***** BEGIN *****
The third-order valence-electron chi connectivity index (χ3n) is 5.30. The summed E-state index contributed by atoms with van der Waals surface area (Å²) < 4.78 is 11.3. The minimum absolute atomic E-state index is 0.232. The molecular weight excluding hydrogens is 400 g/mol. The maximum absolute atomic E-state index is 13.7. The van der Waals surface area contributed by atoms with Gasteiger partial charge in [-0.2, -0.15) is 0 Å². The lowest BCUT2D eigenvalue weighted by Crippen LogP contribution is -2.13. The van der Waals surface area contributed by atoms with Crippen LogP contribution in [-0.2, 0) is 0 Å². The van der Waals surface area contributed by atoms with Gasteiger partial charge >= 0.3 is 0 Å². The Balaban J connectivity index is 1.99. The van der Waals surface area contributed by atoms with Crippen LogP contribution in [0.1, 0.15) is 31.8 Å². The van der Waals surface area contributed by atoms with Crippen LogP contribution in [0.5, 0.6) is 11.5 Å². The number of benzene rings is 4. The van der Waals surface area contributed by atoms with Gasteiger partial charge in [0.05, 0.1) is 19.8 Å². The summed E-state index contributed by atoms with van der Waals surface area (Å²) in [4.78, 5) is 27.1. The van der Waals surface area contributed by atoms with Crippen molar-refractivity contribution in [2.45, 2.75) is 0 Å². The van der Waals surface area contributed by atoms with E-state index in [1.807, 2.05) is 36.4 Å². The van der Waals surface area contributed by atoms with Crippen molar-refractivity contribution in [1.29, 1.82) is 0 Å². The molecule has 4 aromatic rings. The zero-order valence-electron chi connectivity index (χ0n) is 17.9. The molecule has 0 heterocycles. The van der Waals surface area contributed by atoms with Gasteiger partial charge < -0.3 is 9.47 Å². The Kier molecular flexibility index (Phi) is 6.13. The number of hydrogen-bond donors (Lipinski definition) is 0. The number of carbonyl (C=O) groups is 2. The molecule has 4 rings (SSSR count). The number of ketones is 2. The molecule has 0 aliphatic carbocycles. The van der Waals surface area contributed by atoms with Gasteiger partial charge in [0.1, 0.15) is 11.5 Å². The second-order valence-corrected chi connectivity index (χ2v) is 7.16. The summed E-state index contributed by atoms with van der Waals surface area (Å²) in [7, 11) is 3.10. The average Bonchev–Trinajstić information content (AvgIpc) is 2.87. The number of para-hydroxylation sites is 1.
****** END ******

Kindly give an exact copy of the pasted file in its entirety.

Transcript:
The third-order valence-electron chi connectivity index (χ3n) is 5.30. The summed E-state index contributed by atoms with van der Waals surface area (Å²) < 4.78 is 11.3. The minimum absolute atomic E-state index is 0.232. The molecular weight excluding hydrogens is 400 g/mol. The maximum absolute atomic E-state index is 13.7. The van der Waals surface area contributed by atoms with Gasteiger partial charge in [-0.2, -0.15) is 0 Å². The lowest BCUT2D eigenvalue weighted by Crippen LogP contribution is -2.13. The van der Waals surface area contributed by atoms with Crippen LogP contribution in [-0.2, 0) is 0 Å². The van der Waals surface area contributed by atoms with Gasteiger partial charge >= 0.3 is 0 Å². The Balaban J connectivity index is 1.99. The van der Waals surface area contributed by atoms with Crippen LogP contribution in [0.1, 0.15) is 31.8 Å². The van der Waals surface area contributed by atoms with Crippen LogP contribution in [0.5, 0.6) is 11.5 Å². The number of benzene rings is 4. The van der Waals surface area contributed by atoms with Gasteiger partial charge in [0.05, 0.1) is 19.8 Å². The summed E-state index contributed by atoms with van der Waals surface area (Å²) in [4.78, 5) is 27.1. The van der Waals surface area contributed by atoms with Crippen molar-refractivity contribution in [2.45, 2.75) is 0 Å². The van der Waals surface area contributed by atoms with E-state index in [1.807, 2.05) is 36.4 Å². The van der Waals surface area contributed by atoms with Crippen molar-refractivity contribution in [1.29, 1.82) is 0 Å². The molecule has 4 aromatic rings. The zero-order valence-electron chi connectivity index (χ0n) is 17.9. The molecule has 0 heterocycles. The van der Waals surface area contributed by atoms with Gasteiger partial charge < -0.3 is 9.47 Å². The Kier molecular flexibility index (Phi) is 6.13. The number of hydrogen-bond donors (Lipinski definition) is 0. The number of carbonyl (C=O) groups is 2. The molecule has 4 rings (SSSR count). The number of ketones is 2. The molecule has 0 aliphatic carbocycles. The van der Waals surface area contributed by atoms with Gasteiger partial charge in [0.1, 0.15) is 11.5 Å². The second-order valence-corrected chi connectivity index (χ2v) is 7.16. The summed E-state index contributed by atoms with van der Waals surface area (Å²) in [7, 11) is 3.10. The average Bonchev–Trinajstić information content (AvgIpc) is 2.87. The number of para-hydroxylation sites is 1.